Why America Needs More Black Senators and Governors

Kamala Harris, Ben Jealous CALIFORNIA ATTORNEY GENERAL'S OFFICE; CHIP SOMODEVILLA/GETTY IMAGES
Kamala Harris, Ben Jealous
CALIFORNIA ATTORNEY GENERAL’S OFFICE; CHIP SOMODEVILLA/GETTY IMAGES

Little known fact; the crab state of Maryland has one of the highest percentages of black populations in the United States. Theoretically, you might think that would make it one of the more powerful black political blocs in the land.

Yet, while the state is nearly 33 percent African American, it’s never had an African American governor or U.S. Senator.

“It’s embarrassing Maryland can’t elect African Americans statewide with the number of black votes it has,” says Peter Groff, a former President of the Colorado State Senate who now advises black state legislators.

Not for lack of trying: three black men (two Democrats and one Republican) have made three failed statewide attempts since 2006.  With U.S. Senator Barbara Mikulski (D-MD) announcing her exitfrom politics, now would be the time to change that equation.

But, instead, the state’s dominant Democratic political machine seems settled on another white guy. Wasting little time, Senate Minority Leader Harry Reid (D-NV) gave his old boy blessing to Rep. Chris Van Hollen (D-MD), the first to announce his run for the seat.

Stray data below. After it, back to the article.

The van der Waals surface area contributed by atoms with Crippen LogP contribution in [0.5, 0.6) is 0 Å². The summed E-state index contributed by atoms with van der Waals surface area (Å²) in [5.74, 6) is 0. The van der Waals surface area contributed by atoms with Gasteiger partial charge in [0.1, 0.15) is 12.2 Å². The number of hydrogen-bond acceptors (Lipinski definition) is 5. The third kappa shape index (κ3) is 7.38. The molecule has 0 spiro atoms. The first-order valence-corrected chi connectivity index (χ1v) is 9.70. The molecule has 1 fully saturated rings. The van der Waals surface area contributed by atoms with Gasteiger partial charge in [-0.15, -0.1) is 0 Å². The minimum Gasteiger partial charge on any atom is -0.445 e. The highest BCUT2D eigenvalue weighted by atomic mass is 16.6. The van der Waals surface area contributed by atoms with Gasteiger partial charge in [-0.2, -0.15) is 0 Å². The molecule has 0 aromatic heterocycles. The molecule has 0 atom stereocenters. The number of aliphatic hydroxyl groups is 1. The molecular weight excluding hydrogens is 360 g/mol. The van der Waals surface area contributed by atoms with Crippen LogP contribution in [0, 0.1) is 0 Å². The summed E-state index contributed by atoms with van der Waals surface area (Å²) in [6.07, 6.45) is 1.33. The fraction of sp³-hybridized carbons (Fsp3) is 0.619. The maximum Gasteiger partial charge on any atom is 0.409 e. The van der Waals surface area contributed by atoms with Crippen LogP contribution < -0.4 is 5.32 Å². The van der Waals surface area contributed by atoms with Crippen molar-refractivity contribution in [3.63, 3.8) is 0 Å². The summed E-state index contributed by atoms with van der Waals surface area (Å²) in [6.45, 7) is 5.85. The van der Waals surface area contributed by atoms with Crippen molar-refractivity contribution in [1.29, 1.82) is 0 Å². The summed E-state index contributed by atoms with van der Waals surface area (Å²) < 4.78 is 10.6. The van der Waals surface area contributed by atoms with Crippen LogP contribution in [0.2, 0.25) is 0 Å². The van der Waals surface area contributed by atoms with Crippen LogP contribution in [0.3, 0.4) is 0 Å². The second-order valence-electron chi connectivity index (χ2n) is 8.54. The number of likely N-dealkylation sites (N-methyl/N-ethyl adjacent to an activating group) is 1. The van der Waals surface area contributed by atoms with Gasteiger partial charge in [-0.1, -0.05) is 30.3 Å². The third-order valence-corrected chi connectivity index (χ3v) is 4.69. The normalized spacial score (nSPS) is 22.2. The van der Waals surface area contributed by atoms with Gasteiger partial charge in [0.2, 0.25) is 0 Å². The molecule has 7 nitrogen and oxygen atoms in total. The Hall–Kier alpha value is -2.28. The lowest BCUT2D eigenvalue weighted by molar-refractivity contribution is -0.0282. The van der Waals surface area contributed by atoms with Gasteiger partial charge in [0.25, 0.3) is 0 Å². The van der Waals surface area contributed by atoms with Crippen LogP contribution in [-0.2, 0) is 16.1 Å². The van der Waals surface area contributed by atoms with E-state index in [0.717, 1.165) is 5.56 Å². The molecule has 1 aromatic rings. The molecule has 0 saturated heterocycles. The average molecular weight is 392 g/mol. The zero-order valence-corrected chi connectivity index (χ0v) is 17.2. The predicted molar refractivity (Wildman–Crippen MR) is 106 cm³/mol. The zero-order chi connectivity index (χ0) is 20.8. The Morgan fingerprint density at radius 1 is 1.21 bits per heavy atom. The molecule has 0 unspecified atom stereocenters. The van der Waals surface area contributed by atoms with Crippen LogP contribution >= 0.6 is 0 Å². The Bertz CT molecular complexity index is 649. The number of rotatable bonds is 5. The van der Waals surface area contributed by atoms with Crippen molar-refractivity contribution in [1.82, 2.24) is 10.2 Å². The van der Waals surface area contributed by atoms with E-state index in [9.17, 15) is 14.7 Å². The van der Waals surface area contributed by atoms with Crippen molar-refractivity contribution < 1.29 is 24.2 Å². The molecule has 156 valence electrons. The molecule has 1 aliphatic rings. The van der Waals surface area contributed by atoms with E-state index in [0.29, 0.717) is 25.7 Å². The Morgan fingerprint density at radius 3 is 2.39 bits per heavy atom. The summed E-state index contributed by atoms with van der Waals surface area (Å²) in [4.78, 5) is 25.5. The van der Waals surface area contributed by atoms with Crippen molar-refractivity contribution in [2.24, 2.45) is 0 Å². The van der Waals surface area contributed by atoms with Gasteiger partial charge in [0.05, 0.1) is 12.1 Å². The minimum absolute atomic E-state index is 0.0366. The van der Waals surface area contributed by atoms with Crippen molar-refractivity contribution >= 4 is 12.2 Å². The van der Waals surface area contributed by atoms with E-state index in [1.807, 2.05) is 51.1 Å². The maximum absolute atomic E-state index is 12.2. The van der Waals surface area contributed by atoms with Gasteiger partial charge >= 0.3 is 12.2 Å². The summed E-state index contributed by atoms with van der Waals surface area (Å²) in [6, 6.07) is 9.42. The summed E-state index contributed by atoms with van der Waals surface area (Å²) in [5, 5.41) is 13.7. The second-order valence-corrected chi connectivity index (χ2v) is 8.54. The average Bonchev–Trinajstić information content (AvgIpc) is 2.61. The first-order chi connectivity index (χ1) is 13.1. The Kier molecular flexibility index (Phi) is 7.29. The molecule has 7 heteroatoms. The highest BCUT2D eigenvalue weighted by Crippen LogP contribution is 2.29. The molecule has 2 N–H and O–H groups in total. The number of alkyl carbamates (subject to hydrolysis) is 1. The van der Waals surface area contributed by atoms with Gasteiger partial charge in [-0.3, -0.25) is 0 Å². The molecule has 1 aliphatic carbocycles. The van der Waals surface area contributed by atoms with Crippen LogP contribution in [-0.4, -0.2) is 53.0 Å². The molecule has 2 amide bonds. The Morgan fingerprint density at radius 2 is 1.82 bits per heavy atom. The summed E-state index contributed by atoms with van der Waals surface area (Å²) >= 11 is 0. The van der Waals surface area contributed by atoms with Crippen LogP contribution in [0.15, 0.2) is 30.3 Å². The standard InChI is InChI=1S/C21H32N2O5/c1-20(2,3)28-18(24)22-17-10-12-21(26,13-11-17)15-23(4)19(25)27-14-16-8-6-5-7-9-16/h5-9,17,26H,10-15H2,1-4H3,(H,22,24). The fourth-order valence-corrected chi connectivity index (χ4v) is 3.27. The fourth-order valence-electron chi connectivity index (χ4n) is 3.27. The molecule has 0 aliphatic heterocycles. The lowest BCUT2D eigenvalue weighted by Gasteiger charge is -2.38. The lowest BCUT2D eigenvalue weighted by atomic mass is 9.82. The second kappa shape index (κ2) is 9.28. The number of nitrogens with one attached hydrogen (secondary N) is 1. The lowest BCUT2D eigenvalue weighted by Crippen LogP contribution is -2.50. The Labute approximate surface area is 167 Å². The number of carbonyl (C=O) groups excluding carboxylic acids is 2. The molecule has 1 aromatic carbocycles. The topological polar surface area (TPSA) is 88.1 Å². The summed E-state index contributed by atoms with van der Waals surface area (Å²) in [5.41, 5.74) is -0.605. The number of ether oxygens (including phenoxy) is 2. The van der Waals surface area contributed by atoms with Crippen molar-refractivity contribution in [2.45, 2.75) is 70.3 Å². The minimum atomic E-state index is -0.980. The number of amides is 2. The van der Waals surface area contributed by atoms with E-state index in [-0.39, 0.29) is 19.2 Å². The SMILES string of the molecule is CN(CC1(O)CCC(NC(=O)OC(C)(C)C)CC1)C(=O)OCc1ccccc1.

Something is wrong with that picture. There is a very deep pool of black political talent in Maryland, almost all Democratic, save the Republican Lt. Governor. There are two influential members of Congress, the mayor of Baltimore and a number of legislators in the state house.

A source close to former NAACP president Ben Jealous claims that even he’s mulling a bid, a risky play in a state that’s widely known for its rigid stand-in-line machine politics. But Jealous could change the game with his vast grassroots network and proven fundraising prowess as leader of one of the largest Get out the Vote operations in the country.

“The fact that the Democratic Party would consider pushing a white male candidate to replace Mikulski really challenges their claim as the party of inclusion,” the source told The Root on condition of anonymity.  “No one’s saying they should give black people a coronation, just saying they should give people a fair shot instead of rushing it.”

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Source: The Root | 

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